Du Chengcheng (in wheelchair) communicates with a volunteer as they deliver supplies to households at Jiangjiadun community in Wuhan, Hubei province, on March 1. (PHOTO/CHINA DAILY)
In the early morning of Jan 23, authorities in Wuhan, Hubei province, announced that the city would be put on lockdown in a few hours to halt the spread of the novel coronavirus epidemic, prompting many to rush to buy the last tickets out of the metropolis.
Public transportation was soon suspended, and private vehicles were banned from the road. The sick were stranded at home clamoring for health services.
And misinformation was rampant.
At the height of the outbreak, tens of thousands of community workers in Wuhan had been doing their utmost to combat rumors, helping to shuttle residents between homes and hospitals and buying necessities for families under home isolation, in an attempt to help people adapt to life during the national emergency.
Du Chengcheng, a one-legged woman in the city's Qingshan district, was one of them.
The 34-year-old recalled how her chat groups on messaging tool WeChat exploded with anxiety shortly after her hometown was sealed off. Social media posts flooded the screens falsely claiming smokers are immune to the virus and that eight novel coronavirus patients had escaped from a quarantine site.
"I can only describe the atmosphere as 'hyper'," said Du, a member of the Communist Party of China who started working on the job in 2007.
In the community, Du and 21 colleagues are overseeing 4,126 residents. Considering her walking difficulties, the neighborhood authorities assigned her to manage resident chat groups on messaging tool WeChat to handle complaints and dispel rumors.
On a regular day, she wakes up to work on her phone at 7 am, explaining to residents the basics of the contagion and necessary measures for precaution, such as washing hands, wearing face masks and avoiding crowds.
Du- who has a license to practice psychological consultation－also signed up for a nighttime service targeting anxious residents.
Starting at 7 pm, she chats with them online for hours, preparing to be drowned in complaints and ready to offer them comfort while correcting misinformation.
"Some kept thinking they had been exposed," she said. "I would regard the reactions as being anxious. They have been in home isolation and they need somewhere to let off steam."
Besides chatting with residents about their concerns, Du also discussed purchase plans for daily necessities with other community workers. As all Wuhan residents had been ordered to stay at home, the shopping was done by community workers and volunteers instead and then distributed to each household, creating a huge workload.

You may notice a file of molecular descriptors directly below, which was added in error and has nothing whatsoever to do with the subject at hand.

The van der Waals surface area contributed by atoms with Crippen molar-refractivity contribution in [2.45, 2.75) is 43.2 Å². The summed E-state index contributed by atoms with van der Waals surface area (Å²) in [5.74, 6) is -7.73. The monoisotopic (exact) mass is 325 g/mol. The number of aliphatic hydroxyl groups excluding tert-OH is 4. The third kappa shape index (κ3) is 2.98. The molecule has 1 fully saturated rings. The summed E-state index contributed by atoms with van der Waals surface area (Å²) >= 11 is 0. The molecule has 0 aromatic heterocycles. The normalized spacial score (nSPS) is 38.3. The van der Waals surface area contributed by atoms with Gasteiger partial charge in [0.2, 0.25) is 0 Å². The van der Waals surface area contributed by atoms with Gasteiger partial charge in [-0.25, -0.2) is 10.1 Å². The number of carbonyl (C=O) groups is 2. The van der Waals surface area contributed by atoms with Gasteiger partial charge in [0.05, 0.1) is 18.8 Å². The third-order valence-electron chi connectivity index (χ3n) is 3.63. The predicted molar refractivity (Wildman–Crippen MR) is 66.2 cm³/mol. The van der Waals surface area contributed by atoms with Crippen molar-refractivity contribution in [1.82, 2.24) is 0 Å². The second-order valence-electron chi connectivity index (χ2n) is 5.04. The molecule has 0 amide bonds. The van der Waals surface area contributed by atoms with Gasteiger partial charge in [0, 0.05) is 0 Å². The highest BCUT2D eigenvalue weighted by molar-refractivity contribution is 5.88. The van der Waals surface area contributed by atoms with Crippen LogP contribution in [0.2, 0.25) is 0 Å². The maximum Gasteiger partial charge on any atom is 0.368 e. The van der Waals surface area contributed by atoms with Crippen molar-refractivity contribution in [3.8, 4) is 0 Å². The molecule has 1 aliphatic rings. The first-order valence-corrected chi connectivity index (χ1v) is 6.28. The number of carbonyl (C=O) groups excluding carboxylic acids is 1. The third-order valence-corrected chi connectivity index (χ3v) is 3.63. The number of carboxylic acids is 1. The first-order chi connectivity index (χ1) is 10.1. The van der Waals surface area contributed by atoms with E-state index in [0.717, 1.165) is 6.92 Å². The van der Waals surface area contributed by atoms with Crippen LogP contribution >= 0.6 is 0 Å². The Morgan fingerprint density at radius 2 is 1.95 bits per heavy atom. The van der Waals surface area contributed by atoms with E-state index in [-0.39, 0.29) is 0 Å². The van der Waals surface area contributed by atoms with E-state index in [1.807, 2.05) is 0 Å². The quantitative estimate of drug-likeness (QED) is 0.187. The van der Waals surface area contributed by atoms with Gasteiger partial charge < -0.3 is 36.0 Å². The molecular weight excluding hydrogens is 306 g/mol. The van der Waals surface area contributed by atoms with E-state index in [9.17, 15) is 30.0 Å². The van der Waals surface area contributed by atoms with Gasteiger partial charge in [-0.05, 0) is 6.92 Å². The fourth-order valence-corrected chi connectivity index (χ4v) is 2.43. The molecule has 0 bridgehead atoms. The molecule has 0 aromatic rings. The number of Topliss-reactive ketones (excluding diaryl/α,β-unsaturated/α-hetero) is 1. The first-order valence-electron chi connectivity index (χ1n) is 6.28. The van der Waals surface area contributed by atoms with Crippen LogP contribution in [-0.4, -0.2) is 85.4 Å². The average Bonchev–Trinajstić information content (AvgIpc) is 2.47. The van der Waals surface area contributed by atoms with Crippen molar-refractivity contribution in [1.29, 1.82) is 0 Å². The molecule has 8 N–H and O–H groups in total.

Du said her efforts were rewarded when she saw changes in resident's behaviors. On Feb 20, Wuhan recorded only 319 new infections－a significant drop－raising fears among community workers that people might let down their guard and step out of home isolation.
"But I was pleased to see the chat rooms have turned into places where people are encouraging one another to stay strong and to remain at home," she said.
Gradually, chat groups that had been inundated by rumors became a hub of supply distribution, with residents sending in their orders for government-subsidized vegetables, fruits and spices, and waiting for the goods to be delivered to designated sites near each residential building.
"Some even said they wanted a bite of the pot-stewed food from Zhouheiya," she said, referring to the popular delicatessen chain headquartered in Wuhan. "We tried our best to meet such needs."
Now that the outbreak has showed signs of abating in Wuhan, Du said she has resumed an important part of her pre-epidemic work－preparing narration drafts that are geared toward describing films to entertain visually-impaired and blind residents.
She started volunteer work in 2010, when her neighborhood authorities created a movie theater for the visually impaired.
She suspended her college education in 2007 due to her neurofibroma, a neurological condition she developed at age 10 that worsened over time. She had her left leg amputated in 2009. But few in her audience know she has a walking disability.
"Epidemic control is still the priority," she said. "But in the spare time I've got, I started working on narration drafts of two films about unity, hoping to bring it to the screen after the epidemic is fully under control."
So far, she has narrated over 80 films whose narration drafts contain more than a million Chinese characters, all written by her after she repeatedly watched the films.
Since the start of the outbreak, about 4 million community workers have been working on the front line in 650,000 urban and rural communities nationwide, according to the Ministry of Civil Affairs.